Now repeat the movement back in the opposite direction.

13. Figure Eight

Start off with your feet a bit wider than shoulder-width with a kettlebell underneath you.

You want to take the kettlebell in your right hand and swing it around the outside of your right leg.

Your left hand is going to come under your legs to receive it then swing the kettlebell around the outside of your left leg for your right to receive from the front.

This action draws a figure eight in and around your legs.

Keep your back straight and your core tight during the full movement.

14. Single Arm Kettlebell Swing

Swinging a kettlebell back and forth between two hands can be difficult to master; swinging it only with one hand requires an immense amount of control.

This is a demanding exercise, but you’ll get a great workout because your core, legs, and back muscles are forced to work in unison.

Swing for 10-12 repetitions, which will give you plenty of time to focus on your breathing and form.

15. Deadlift High Pull

The deadlift high pull is a great exercise to help you build up your back muscles.

It’s similar to a clean and press, but instead of bringing it over your head, you bring it only about two-thirds of the way there, so that you finish with the handle in front of you.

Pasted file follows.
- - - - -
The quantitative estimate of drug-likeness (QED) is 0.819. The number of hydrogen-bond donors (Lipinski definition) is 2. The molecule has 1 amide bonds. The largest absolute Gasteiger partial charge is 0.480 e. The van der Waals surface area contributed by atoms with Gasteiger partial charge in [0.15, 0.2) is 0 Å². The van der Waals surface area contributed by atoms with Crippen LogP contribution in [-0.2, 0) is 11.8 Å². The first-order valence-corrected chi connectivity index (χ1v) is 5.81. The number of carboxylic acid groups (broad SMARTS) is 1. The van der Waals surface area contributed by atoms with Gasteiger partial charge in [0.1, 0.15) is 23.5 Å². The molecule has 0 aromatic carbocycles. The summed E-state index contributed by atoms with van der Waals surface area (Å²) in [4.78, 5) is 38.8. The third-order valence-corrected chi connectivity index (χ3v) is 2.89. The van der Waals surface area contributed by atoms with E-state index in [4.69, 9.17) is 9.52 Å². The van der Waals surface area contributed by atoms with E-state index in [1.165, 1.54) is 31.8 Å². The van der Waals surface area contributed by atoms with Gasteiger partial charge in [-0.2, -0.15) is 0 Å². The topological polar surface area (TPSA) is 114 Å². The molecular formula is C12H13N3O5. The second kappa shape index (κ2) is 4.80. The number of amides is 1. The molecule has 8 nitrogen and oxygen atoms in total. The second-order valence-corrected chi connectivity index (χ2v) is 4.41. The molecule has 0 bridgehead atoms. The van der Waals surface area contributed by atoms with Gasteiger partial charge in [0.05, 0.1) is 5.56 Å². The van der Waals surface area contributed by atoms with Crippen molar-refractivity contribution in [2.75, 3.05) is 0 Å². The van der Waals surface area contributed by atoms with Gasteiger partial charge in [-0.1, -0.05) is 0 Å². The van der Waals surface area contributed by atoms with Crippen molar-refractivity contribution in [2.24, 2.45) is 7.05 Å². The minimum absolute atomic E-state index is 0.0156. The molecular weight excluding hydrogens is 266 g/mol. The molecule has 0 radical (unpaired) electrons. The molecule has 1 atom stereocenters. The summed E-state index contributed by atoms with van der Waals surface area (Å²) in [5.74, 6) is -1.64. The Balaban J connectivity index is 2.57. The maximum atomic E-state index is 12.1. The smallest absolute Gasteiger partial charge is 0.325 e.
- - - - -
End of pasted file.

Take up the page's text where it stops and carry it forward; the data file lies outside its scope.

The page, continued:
Start by picking up one kettlebell and standing with feet hip-width apart and knees slightly bent.

Your feet should be just outside shoulder width. 

Grab hold of a kettlebell with both hands and lift it off of its stand.

This will get you ready for step 2:

Keeping your arms straight at all times

Drive through your heels as if you were trying to push them into the floor.

Then drive up from your hips explosively.

Pulling with the muscles on either side of your waist.

As you do, raise your arms until your hands come up to eye level.

Pause momentarily before lowering back down under control to return to start position.

Next up have a read of the best kettlebell exercises for building thick legs!

Below I’ve added a video I uploaded to youtube recently breakdown my top 5 exercises as well as giving you a workout to try out!

And before you go don’t forget to download your FREE copy of my EBook ‘Train Wherever The F*ck You Want’